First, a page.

On the other hand, this Blu-ray disc is a technical powerhouse! Paramount has pulled out all the stops for this bright, vivid, detailed transfer and encode. The new version of Footloose looks stunning in 1080p. The DTS-HD Master Audio 5.1 track is equally as impressive, as it should be with the iconic soundtrack an integral part of the package. Fans won’t be disappointed. I encourage you to crank this one up. It sounds great!

There are a decent amount of special features here but I think my lack of interest in the film is colouring my take on them. I think I would be a lot more enthusiastic about this package if I had loved the movie. As it stands, I can’t really get into listening to all of director Craig Bower commentary track. It seems off the top to be relatively passionate and informative. I just have trouble caring enough. The roughly 45-minutes minutes worth of featurettes provide a deeper look into the making of the film, focusing on its re-imagining, its stars and its many dance numbers. The disc is rounded out with 7-minutes worth of deleted scenes, music videos, a Footloose rap, and a DVD and Digital Copy of the film.

AMAZON: $21.99


Reykjavik-Rotterdam [Blu-ray]

    Christopher (Baltasar Kormákur) is like fish on dry land after being fired from a freight liner. He doesn’t stand much chance of being rehired, having been caught in the act of illegal alcohol trafficking. Because of the high price of alcohol in Iceland, Christopher and his mates simply couldn’t resist earning an extra buck by smuggling some vodka each time they sailed in. Faced with serious money problems, Christopher manages with the help of a friend (Ingvar Sigurdsson), to get his old job back. He is tempted to do one last gig, determined to get all his problems behind him, once and for all.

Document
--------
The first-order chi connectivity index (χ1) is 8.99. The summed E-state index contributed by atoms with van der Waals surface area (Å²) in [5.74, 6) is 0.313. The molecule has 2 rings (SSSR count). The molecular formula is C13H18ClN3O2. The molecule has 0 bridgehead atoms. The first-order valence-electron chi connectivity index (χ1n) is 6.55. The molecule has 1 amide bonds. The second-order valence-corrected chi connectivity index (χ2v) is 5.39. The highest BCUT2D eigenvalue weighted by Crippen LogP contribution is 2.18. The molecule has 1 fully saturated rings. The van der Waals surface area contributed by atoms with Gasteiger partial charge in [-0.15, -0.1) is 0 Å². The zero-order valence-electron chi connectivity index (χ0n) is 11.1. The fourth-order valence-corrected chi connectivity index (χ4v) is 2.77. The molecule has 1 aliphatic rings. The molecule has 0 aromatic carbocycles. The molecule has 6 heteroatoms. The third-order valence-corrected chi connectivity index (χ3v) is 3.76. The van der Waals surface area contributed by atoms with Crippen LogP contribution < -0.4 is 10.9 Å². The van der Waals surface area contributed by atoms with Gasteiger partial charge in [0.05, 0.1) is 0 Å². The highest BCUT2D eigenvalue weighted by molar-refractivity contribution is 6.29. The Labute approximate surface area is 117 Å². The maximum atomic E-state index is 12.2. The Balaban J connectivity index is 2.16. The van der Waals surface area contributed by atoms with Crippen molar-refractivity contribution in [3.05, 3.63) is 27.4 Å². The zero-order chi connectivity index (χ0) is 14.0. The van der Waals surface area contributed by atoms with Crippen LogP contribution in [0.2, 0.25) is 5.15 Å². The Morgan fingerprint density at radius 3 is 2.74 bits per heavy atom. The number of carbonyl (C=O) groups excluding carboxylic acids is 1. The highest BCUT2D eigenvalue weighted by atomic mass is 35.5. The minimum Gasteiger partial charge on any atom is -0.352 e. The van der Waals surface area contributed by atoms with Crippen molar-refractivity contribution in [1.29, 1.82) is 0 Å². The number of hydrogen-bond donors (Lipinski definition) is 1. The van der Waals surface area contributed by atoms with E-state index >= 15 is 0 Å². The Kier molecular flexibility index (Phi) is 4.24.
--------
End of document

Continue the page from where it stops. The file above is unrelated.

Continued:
Once again, we here in Canada have rolled the dice and come up lucky. Very lucky indeed. For eOne has done us the gracious favour of making the 2008 Icelandic hit Reykjavik to Rotterdam available on Blu-ray. The timing is near perfect for this release as the American remake, entitled Contraband and directed by the star of the orginal, Kormákur, is due to hit Blu in just over a month’s time from Universal. Though I didn’t see the remake, I understand it didn’t fair too well with critics, the terms “mediocre” and “cliche” coming up a lot in reviews of the film. I took a look at the plot breakdown and it seems, for all intents and purposes to be the same as Reykjavik to Rotterdam. Now, I don’t know if I would love Contraband, despite the consensus of feeling toward it, but I thought Reykjavik to Rotterdam was an exceptional, cracking good thriller.